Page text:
With reports from hundreds of sub-Saharan African locales of male-male sexual relations and from about fifty of female-female sexual relations, it is clear that same-sex sexual relations existed in traditional African societies, though varying in forms and in the degree of public acceptance
The confrontations between police and demonstrators at the Stonewall Inn in New York City the weekend of June 27-29, 1969 mark the beginning of the modern glbtq movement for equal rights.
A social role for individuals who crossed or mixed male and female characteristics was one of the most widely distributed institutions of native North America.
The sexual revolution of post-World War II America changed sexual and gender roles profoundly.
Mixed-orientation marriages--those in which one partner is straight and the other is gay or lesbian--often end in divorce, but such an ending is not inevitable.
"Leather" is a blanket term for a large array of sexual preferences, identities, relationship structures, and social organizations loosely tied together by the thread of what is conventionally understood as sadomasochistic sex.
Since the late nineteenth century, transgendered people have advocated legal and social reforms that would ameliorate the kinds of oppression and discrimination they suffer.
Formed soon after the Stonewall Riots of 1969, the short-lived but influential Gay Liberation Front brought a new militancy to the movement that became known as gay liberation.
Fresh from a bitter election battle against anti-gay Attorney General Ken Cuccinelli, victorious Democrat Terry McAuliffe said in a press conference on November 6, 2013 that his very first action as governor of Virginia will be to issue an executive order banning discrimination on the basis of sexual orientation and gender identity in state employment.
McAuliffe's commitment to fair and equal treatment for glbtq employees stands in sharp contrast to the actions of his predecessor Bob McDonnell and to Cuccinelli.
The very first action that McDonnell took as governor was to rescind the executive order that had been issued by former governors Mark Warner and Tim Kaine prohibiting discrimination on the basis of sexual orientation. Following in the footsteps of Bobby Jindahl, whose first action upon assuming the governorship of Louisiana was rescinding the nondiscrimination order of his predecessor Kathleen Babineaux Blanco, McDonnell signaled his allegiance to the evangelical wing of the Republican Party.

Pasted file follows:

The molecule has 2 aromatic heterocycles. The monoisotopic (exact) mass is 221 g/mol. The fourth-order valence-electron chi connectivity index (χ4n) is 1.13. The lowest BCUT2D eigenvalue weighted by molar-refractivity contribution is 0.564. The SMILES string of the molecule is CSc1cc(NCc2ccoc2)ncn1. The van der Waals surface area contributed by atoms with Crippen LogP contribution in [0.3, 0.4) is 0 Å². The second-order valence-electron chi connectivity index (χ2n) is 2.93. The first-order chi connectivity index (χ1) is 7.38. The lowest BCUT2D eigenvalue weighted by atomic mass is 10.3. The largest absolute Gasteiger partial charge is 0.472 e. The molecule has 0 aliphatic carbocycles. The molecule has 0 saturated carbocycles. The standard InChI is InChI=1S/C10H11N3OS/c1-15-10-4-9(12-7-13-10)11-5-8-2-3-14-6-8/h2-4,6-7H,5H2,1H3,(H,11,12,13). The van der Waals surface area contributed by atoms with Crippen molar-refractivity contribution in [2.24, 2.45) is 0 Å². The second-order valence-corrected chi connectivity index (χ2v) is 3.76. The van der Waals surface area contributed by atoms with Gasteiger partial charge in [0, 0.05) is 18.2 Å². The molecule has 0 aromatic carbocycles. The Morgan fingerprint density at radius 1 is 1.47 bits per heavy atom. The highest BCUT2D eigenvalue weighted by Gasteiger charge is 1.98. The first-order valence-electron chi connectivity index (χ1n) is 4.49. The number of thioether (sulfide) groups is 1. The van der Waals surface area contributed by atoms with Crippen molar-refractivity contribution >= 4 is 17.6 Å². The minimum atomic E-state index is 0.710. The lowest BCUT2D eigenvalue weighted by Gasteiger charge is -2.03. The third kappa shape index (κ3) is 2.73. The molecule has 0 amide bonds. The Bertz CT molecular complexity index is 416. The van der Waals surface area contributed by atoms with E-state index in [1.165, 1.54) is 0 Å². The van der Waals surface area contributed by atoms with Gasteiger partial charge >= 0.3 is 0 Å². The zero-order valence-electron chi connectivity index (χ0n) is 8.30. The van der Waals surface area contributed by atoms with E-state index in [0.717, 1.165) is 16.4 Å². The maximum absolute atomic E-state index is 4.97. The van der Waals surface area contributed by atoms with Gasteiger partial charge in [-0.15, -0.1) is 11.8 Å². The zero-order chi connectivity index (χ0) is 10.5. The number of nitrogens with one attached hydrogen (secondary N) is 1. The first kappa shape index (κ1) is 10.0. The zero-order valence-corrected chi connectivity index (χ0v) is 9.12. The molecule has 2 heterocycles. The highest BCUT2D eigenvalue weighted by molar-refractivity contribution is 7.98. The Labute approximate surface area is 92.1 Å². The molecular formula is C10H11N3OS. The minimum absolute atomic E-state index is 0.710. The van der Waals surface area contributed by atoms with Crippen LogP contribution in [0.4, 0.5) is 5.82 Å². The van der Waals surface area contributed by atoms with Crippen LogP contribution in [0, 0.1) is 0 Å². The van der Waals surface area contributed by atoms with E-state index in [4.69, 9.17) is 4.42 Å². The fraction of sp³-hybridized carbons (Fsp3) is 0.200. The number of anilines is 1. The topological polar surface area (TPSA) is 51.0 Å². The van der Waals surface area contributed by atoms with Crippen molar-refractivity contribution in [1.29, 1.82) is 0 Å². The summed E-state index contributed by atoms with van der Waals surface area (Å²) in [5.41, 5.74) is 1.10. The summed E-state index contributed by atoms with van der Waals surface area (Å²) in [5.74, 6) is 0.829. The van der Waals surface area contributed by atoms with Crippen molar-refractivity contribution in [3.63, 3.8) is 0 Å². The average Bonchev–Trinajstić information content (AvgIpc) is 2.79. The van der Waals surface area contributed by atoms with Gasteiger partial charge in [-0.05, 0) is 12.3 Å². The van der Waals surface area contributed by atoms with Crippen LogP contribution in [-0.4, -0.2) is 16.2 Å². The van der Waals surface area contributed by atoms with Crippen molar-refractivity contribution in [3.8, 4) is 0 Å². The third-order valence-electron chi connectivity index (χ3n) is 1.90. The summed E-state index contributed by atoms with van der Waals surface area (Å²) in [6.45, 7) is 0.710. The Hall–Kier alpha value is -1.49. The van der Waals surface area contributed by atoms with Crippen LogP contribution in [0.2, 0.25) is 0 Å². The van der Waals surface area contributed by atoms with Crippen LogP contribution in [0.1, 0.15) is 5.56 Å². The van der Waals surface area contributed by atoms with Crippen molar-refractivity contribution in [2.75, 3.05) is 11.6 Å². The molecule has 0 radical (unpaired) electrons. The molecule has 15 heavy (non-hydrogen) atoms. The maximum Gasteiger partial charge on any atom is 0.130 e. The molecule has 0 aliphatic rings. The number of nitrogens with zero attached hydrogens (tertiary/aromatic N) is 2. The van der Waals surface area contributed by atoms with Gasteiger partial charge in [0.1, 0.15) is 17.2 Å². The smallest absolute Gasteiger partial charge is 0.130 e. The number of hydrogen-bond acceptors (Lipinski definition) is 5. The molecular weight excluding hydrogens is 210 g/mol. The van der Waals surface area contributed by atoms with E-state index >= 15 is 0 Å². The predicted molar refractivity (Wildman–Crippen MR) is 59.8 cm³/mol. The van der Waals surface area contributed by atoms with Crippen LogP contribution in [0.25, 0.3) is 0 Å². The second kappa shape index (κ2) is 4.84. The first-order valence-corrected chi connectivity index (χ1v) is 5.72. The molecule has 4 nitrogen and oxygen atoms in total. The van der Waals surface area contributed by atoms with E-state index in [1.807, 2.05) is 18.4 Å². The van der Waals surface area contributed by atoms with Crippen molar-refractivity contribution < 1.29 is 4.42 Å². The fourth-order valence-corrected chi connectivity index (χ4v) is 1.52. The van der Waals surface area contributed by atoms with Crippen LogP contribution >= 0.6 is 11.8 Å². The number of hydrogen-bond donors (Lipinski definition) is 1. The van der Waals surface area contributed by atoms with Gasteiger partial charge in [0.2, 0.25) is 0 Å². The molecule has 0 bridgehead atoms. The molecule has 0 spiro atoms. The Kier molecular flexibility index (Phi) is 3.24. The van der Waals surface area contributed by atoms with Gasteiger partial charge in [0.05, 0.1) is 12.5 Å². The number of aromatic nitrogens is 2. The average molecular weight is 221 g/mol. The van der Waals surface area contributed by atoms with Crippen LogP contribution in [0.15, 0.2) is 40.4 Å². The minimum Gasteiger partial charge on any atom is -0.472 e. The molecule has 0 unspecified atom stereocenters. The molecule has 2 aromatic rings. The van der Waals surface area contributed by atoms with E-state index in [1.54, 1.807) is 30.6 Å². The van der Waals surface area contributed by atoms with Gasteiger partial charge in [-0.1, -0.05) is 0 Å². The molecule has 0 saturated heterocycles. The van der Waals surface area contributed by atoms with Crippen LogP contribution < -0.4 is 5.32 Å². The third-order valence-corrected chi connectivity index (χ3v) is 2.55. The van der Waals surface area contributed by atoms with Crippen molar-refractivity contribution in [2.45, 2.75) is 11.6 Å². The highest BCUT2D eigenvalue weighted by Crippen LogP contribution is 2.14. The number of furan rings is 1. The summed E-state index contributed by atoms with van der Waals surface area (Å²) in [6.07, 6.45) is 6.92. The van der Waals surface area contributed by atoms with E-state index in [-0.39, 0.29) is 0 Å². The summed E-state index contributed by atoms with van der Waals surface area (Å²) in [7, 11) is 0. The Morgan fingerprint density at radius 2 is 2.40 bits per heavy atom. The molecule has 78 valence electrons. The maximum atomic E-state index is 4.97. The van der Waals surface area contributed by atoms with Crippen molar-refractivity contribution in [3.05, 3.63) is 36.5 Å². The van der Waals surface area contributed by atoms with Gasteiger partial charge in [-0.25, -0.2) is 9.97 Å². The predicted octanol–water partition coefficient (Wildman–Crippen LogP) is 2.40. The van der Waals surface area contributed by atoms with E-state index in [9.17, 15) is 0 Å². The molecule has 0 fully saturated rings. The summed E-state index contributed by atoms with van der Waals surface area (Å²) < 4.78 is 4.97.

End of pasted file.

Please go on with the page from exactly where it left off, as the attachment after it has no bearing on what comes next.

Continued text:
[Tellingly, at his news conference Governor-elect McAuliffe also said that his second executive order would limit the value of any gifts to himself or immediate family to $100, a reaction to the corruption scandal that has consumed McDonnell, whose family received more than $160,000 in "gifts" from a businessman seeking goverment contracts and grants.]
Cuccinelli became most famous for his attempt to reinstate Virginia's sodomy law despite its having been held unconstitutional by the United States Supreme Court in 2003, but before he embarked on that fool's errand, he crusaded against nondiscrimination statutes and policies that covered sexual orientation and gender identity. Cuccinelli's efforts to roll back protections for glbtq people in Virginia's public universities were rebuffed, but he was successful in preventing municipalities from enacting protections against discrimination.
At his news conference, McAuliffe said, "I will make sure that every single individual in the Commonwealth of Virginia is treated fair and equal."
Marty Rouse, Human Rights Campaign's National Field Director, said, "In his first day as Governor-elect, Terry McAuliffe has declared a new day for LGBT equality in the Commonwealth of Virginia."
He added, "Inclusion and equality won in yesterday's election, while the politics of hate and discrimination were soundly defeated. We look forward to working with the governor-elect on moving Virginia forward."
The electoral rebuke of Cuccinelli is tangible proof that change is going to come.